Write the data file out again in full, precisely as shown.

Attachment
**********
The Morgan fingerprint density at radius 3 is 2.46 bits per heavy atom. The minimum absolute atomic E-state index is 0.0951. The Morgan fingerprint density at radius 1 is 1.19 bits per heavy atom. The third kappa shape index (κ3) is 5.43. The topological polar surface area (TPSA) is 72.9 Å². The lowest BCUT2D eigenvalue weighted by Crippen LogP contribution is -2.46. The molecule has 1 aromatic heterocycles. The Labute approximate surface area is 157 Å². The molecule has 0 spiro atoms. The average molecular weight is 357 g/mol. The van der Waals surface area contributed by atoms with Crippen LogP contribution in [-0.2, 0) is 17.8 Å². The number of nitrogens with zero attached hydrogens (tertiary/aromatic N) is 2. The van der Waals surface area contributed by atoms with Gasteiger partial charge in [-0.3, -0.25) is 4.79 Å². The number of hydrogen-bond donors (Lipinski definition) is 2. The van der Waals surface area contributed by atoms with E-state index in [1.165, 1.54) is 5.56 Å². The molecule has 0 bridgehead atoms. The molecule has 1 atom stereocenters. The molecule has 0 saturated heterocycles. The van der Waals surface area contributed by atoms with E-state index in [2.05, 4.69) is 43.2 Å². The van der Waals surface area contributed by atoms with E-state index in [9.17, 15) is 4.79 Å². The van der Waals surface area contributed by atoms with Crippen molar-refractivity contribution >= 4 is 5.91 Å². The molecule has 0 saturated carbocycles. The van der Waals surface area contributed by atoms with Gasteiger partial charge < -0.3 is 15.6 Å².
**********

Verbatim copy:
The Morgan fingerprint density at radius 3 is 2.46 bits per heavy atom. The minimum absolute atomic E-state index is 0.0951. The Morgan fingerprint density at radius 1 is 1.19 bits per heavy atom. The third kappa shape index (κ3) is 5.43. The topological polar surface area (TPSA) is 72.9 Å². The lowest BCUT2D eigenvalue weighted by Crippen LogP contribution is -2.46. The molecule has 1 aromatic heterocycles. The Labute approximate surface area is 157 Å². The molecule has 0 spiro atoms. The average molecular weight is 357 g/mol. The van der Waals surface area contributed by atoms with Crippen LogP contribution in [-0.2, 0) is 17.8 Å². The number of nitrogens with zero attached hydrogens (tertiary/aromatic N) is 2. The van der Waals surface area contributed by atoms with Gasteiger partial charge in [-0.3, -0.25) is 4.79 Å². The number of hydrogen-bond donors (Lipinski definition) is 2. The van der Waals surface area contributed by atoms with E-state index in [1.165, 1.54) is 5.56 Å². The molecule has 0 bridgehead atoms. The molecule has 1 atom stereocenters. The molecule has 0 saturated heterocycles. The van der Waals surface area contributed by atoms with E-state index in [2.05, 4.69) is 43.2 Å². The van der Waals surface area contributed by atoms with E-state index in [9.17, 15) is 4.79 Å². The van der Waals surface area contributed by atoms with Crippen molar-refractivity contribution >= 4 is 5.91 Å². The molecule has 0 saturated carbocycles. The van der Waals surface area contributed by atoms with Gasteiger partial charge < -0.3 is 15.6 Å².